Saturday, 1 February 2014

Hawking, Black Holes and Evolving Universes

Stephen Hawking: "There Are No Black Holes" - Nature

When one of the creators of the Black Hole theory questions one of the fundamental principles of black holes, people take notice.

Stephen Hawking has just published an online paper entitled Information Preservation and Weather Forecasting for Black Holes, which has yet to be peer-reviewed, in which he casts doubt on the idea that nothing can escape from a black hole and that all information about the matter which falls into one will be destroyed. He didn't actually say what the over-simplified headline implies but he does question whether they are truly black.

The assumptions behind the idea of a black hole are assumptions of Einsteinian relativity - that a sufficient large mass will collapse under its own gravity to form a singularity of near-infinite density and near-zero volume. However, below a certain size, the laws of quantum mechanics apply, not those of relativity, and so far it has proved difficult to reconcile these two theories into one Grand Unified Theory - the present holy grail of theoretical physics.

There is no escape from a black hole in classical theory, but quantum theory enables energy and information to escape.

Stephen Hawking, University of Cambridge, UK
Hawking's new thinking concerns the so-called 'event horizon' which is, in relativity terms, where the velocity of light just fails to be sufficient for it to escape from the gravity of a black hole. Crossing the event horizon was believed to be a one-way process. However, this is also where relativity gives way to quantum mechanics and Hawking now says the quantum fluctuation in the event horizon will be so wild that there is no definite horizon.

Hawking has attempted to reconcile the event firewall phenomenon with relativity. The firewall was discovered two years ago by theoretical physicist Joseph Polchinski of the Kavli Institute and his colleagues, who realised that this quantum fluctuation would create an effective firewall around a black hole. This firewall conflicts with relativity which says the laws of the Universe apply everywhere in the Universe so a hypothetical astronaut falling into a black hole would not notice anything unusual. This firewall would certainly be noticeable.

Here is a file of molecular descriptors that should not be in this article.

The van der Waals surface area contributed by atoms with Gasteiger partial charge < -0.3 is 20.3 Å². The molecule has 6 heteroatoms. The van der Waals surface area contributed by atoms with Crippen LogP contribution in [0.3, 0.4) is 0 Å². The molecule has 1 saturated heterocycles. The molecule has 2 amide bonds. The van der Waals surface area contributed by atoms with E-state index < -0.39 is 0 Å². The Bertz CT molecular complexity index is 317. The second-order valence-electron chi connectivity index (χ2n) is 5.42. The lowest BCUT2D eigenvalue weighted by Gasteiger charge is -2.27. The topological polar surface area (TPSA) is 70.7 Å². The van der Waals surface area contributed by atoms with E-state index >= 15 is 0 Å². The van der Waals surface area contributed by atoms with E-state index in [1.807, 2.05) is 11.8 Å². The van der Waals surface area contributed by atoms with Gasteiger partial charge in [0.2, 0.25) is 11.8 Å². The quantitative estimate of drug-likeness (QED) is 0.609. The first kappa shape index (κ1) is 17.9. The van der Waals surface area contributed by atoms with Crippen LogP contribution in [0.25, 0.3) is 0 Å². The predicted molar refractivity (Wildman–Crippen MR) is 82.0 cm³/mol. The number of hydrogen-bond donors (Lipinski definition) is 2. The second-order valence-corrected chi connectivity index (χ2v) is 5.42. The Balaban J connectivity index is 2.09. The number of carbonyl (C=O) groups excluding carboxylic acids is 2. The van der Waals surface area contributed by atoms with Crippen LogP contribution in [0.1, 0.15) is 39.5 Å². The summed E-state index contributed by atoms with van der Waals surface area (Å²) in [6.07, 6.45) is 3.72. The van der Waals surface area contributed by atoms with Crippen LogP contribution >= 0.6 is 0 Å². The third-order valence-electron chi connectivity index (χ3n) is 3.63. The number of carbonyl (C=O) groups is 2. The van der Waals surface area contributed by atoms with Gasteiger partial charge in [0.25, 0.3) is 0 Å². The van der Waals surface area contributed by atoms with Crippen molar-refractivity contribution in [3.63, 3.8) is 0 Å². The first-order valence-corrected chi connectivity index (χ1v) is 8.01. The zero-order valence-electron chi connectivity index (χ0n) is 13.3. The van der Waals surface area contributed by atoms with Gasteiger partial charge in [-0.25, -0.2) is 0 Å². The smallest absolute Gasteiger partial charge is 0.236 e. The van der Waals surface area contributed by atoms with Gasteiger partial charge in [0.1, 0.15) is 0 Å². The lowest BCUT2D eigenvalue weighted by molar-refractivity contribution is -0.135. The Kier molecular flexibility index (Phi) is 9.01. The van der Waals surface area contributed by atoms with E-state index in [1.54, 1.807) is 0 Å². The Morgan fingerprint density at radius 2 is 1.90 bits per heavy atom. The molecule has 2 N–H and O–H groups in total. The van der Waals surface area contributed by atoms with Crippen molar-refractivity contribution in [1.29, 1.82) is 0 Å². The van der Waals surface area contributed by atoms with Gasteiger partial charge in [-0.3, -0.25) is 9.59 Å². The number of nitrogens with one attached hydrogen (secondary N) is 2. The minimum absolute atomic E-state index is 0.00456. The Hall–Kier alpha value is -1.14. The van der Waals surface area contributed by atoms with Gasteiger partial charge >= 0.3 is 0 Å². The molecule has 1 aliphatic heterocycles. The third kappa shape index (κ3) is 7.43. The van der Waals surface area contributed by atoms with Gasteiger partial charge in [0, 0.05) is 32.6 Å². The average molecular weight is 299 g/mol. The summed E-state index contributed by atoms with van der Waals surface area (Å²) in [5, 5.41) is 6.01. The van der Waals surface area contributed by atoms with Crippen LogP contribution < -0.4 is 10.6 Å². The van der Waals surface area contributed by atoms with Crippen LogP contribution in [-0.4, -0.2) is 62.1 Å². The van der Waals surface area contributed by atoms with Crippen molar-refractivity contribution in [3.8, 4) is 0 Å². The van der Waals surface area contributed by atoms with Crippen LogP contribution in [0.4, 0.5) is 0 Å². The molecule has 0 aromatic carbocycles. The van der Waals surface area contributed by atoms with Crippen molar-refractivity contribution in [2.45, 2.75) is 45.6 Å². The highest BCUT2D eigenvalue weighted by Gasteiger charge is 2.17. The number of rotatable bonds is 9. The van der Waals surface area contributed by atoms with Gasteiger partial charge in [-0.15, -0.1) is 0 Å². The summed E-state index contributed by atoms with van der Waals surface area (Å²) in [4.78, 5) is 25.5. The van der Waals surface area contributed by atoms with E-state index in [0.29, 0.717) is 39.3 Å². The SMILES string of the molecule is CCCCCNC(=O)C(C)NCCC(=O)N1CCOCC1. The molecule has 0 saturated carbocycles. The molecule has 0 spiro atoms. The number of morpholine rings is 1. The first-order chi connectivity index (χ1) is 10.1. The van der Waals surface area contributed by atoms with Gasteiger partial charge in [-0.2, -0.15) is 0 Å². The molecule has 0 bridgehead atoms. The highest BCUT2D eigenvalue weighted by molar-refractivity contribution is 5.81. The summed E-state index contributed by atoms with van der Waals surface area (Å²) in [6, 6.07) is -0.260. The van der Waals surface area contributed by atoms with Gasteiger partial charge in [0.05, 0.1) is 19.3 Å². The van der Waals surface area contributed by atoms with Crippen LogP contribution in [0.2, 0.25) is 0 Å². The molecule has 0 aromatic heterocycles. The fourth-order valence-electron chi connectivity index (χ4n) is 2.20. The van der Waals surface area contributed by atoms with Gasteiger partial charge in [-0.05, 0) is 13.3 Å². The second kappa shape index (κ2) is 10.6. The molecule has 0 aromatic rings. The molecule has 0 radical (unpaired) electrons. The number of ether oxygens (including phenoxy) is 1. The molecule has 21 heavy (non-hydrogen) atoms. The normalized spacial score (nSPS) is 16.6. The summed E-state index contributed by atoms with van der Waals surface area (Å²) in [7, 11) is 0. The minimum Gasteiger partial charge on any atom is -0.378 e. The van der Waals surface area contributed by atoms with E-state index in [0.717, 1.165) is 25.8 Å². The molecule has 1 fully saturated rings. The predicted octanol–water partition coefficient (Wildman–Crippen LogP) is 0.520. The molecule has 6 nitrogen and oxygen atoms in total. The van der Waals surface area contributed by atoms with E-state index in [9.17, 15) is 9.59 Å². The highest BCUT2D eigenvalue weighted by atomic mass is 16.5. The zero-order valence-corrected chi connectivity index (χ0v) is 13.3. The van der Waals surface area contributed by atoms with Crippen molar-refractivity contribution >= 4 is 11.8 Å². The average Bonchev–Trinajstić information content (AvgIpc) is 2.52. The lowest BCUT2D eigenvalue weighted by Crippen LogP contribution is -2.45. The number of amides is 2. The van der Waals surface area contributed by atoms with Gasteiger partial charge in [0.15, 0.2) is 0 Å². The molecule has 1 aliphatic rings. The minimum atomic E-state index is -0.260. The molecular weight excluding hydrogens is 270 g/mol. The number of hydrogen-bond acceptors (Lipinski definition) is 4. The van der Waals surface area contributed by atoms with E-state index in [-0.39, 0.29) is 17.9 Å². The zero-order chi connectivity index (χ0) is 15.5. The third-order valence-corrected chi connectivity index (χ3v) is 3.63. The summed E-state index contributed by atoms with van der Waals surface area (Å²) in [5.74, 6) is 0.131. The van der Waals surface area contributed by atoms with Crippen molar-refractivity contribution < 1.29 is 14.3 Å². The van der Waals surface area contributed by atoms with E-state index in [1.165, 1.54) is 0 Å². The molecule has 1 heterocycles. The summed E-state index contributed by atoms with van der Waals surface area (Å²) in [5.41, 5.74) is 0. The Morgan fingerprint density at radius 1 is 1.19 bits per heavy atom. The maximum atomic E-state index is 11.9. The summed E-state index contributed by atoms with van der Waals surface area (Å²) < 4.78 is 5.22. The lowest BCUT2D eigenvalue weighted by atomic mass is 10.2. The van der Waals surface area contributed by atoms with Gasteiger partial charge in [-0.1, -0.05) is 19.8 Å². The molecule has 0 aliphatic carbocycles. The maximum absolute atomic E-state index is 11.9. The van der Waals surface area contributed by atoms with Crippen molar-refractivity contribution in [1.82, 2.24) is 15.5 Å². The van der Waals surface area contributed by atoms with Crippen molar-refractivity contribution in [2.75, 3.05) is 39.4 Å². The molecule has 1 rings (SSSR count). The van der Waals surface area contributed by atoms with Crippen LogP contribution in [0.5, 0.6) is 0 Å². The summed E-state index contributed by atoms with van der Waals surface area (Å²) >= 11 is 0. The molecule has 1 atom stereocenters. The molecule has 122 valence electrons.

The picture Hawking gives sounds reasonable. You could say that it is radical to propose there’s no event horizon. But these are highly quantum conditions, and there’s ambiguity about what space-time even is, let alone whether there is a definite region that can be marked as an event horizon.

Don Page, Physicist, University of Alberta in Edmonton, Canada
What he now proposes is an indistinct 'apparent' horizon in which matter attempting to escape the black hole is held suspended. In the 1970s Hawking showed the black holes can evaporate by 'Hawking Radiation' as pairs of virtual particles forming on the event horizon can have one inside the horizon which can't escape, and one outside the horizon which can. They are thus unable to mutually annihilate, leaving one particle to become real and so radiating a small quantity of the mass of the black hole away.

This radiation still occurs so, unless they take in more matter, black holes shrink over time. This means that black holes can no longer be regarded as things from which no matter can escape and in which all information is destroyed, because a shrinking black hole will also shrink its apparent horizon, releasing the suspended matter.

To me, this is where things start to get really interesting.

In 1992, theoretical physicist Lee Smolin proposed in his book, The Life of the Cosmos, the possibility that universes evolve by Darwinian evolution by arising inside a black hole of a 'parent' universe. This mechanism is also supported by theoretical physicist, Lawrence M. Krauss. This would mean that universes that are good at making black holes are also good at making new universes.